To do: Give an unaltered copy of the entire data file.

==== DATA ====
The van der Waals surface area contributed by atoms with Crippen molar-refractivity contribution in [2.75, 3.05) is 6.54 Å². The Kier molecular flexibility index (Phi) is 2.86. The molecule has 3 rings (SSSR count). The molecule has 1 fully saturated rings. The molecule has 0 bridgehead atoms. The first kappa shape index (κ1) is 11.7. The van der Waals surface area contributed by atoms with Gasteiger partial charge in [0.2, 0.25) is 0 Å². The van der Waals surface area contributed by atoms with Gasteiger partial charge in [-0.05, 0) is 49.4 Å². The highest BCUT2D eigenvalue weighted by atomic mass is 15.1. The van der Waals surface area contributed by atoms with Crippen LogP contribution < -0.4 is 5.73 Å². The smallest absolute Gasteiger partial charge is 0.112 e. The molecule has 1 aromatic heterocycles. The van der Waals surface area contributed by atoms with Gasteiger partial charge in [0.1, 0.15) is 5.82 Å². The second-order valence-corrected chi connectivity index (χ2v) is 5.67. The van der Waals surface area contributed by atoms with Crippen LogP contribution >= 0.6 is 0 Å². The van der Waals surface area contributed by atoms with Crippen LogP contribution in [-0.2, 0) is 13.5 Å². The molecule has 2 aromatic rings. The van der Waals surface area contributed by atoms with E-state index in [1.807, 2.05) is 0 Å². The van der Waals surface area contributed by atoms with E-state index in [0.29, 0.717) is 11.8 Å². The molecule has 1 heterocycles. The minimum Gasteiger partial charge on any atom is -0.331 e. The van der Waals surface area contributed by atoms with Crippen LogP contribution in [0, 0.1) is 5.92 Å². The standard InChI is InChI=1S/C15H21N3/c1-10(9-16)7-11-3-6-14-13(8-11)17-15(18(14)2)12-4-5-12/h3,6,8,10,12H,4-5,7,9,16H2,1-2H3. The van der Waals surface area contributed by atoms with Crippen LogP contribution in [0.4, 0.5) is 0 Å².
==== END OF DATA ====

The van der Waals surface area contributed by atoms with Crippen molar-refractivity contribution in [2.75, 3.05) is 6.54 Å². The Kier molecular flexibility index (Phi) is 2.86. The molecule has 3 rings (SSSR count). The molecule has 1 fully saturated rings. The molecule has 0 bridgehead atoms. The first kappa shape index (κ1) is 11.7. The van der Waals surface area contributed by atoms with Gasteiger partial charge in [0.2, 0.25) is 0 Å². The van der Waals surface area contributed by atoms with Gasteiger partial charge in [-0.05, 0) is 49.4 Å². The highest BCUT2D eigenvalue weighted by atomic mass is 15.1. The van der Waals surface area contributed by atoms with Crippen LogP contribution < -0.4 is 5.73 Å². The smallest absolute Gasteiger partial charge is 0.112 e. The molecule has 1 aromatic heterocycles. The van der Waals surface area contributed by atoms with Gasteiger partial charge in [0.1, 0.15) is 5.82 Å². The second-order valence-corrected chi connectivity index (χ2v) is 5.67. The van der Waals surface area contributed by atoms with Crippen LogP contribution >= 0.6 is 0 Å². The van der Waals surface area contributed by atoms with Crippen LogP contribution in [-0.2, 0) is 13.5 Å². The molecule has 2 aromatic rings. The van der Waals surface area contributed by atoms with E-state index in [1.807, 2.05) is 0 Å². The van der Waals surface area contributed by atoms with E-state index in [0.29, 0.717) is 11.8 Å². The molecule has 1 heterocycles. The minimum Gasteiger partial charge on any atom is -0.331 e. The van der Waals surface area contributed by atoms with Crippen LogP contribution in [0, 0.1) is 5.92 Å². The standard InChI is InChI=1S/C15H21N3/c1-10(9-16)7-11-3-6-14-13(8-11)17-15(18(14)2)12-4-5-12/h3,6,8,10,12H,4-5,7,9,16H2,1-2H3. The van der Waals surface area contributed by atoms with Crippen LogP contribution in [0.4, 0.5) is 0 Å².